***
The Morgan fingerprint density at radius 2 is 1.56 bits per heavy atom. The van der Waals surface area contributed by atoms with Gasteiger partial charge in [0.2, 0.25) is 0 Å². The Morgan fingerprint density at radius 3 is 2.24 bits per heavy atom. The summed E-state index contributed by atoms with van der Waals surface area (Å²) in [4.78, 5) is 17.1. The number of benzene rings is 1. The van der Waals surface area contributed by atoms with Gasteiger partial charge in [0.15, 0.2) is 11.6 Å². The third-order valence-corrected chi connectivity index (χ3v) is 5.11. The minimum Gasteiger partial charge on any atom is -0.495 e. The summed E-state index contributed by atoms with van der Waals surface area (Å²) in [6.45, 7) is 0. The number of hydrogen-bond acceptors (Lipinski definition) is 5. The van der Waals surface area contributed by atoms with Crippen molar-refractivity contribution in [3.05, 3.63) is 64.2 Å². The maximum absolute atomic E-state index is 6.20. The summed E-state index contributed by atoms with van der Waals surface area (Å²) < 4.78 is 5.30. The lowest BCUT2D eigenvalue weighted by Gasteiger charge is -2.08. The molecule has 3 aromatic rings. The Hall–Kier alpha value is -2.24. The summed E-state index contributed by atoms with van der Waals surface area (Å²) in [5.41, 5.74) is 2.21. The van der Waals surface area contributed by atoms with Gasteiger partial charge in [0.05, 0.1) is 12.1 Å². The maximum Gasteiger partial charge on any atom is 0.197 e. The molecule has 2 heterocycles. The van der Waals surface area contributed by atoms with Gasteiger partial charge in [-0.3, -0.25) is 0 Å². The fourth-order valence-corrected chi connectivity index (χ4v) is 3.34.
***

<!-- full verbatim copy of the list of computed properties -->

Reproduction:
The Morgan fingerprint density at radius 2 is 1.56 bits per heavy atom. The van der Waals surface area contributed by atoms with Gasteiger partial charge in [0.2, 0.25) is 0 Å². The Morgan fingerprint density at radius 3 is 2.24 bits per heavy atom. The summed E-state index contributed by atoms with van der Waals surface area (Å²) in [4.78, 5) is 17.1. The number of benzene rings is 1. The van der Waals surface area contributed by atoms with Gasteiger partial charge in [0.15, 0.2) is 11.6 Å². The third-order valence-corrected chi connectivity index (χ3v) is 5.11. The minimum Gasteiger partial charge on any atom is -0.495 e. The summed E-state index contributed by atoms with van der Waals surface area (Å²) in [6.45, 7) is 0. The number of hydrogen-bond acceptors (Lipinski definition) is 5. The van der Waals surface area contributed by atoms with Crippen molar-refractivity contribution in [3.05, 3.63) is 64.2 Å². The maximum absolute atomic E-state index is 6.20. The summed E-state index contributed by atoms with van der Waals surface area (Å²) < 4.78 is 5.30. The lowest BCUT2D eigenvalue weighted by Gasteiger charge is -2.08. The molecule has 3 aromatic rings. The Hall–Kier alpha value is -2.24. The summed E-state index contributed by atoms with van der Waals surface area (Å²) in [5.41, 5.74) is 2.21. The van der Waals surface area contributed by atoms with Gasteiger partial charge in [0.05, 0.1) is 12.1 Å². The maximum Gasteiger partial charge on any atom is 0.197 e. The molecule has 2 heterocycles. The van der Waals surface area contributed by atoms with Gasteiger partial charge in [-0.3, -0.25) is 0 Å². The fourth-order valence-corrected chi connectivity index (χ4v) is 3.34.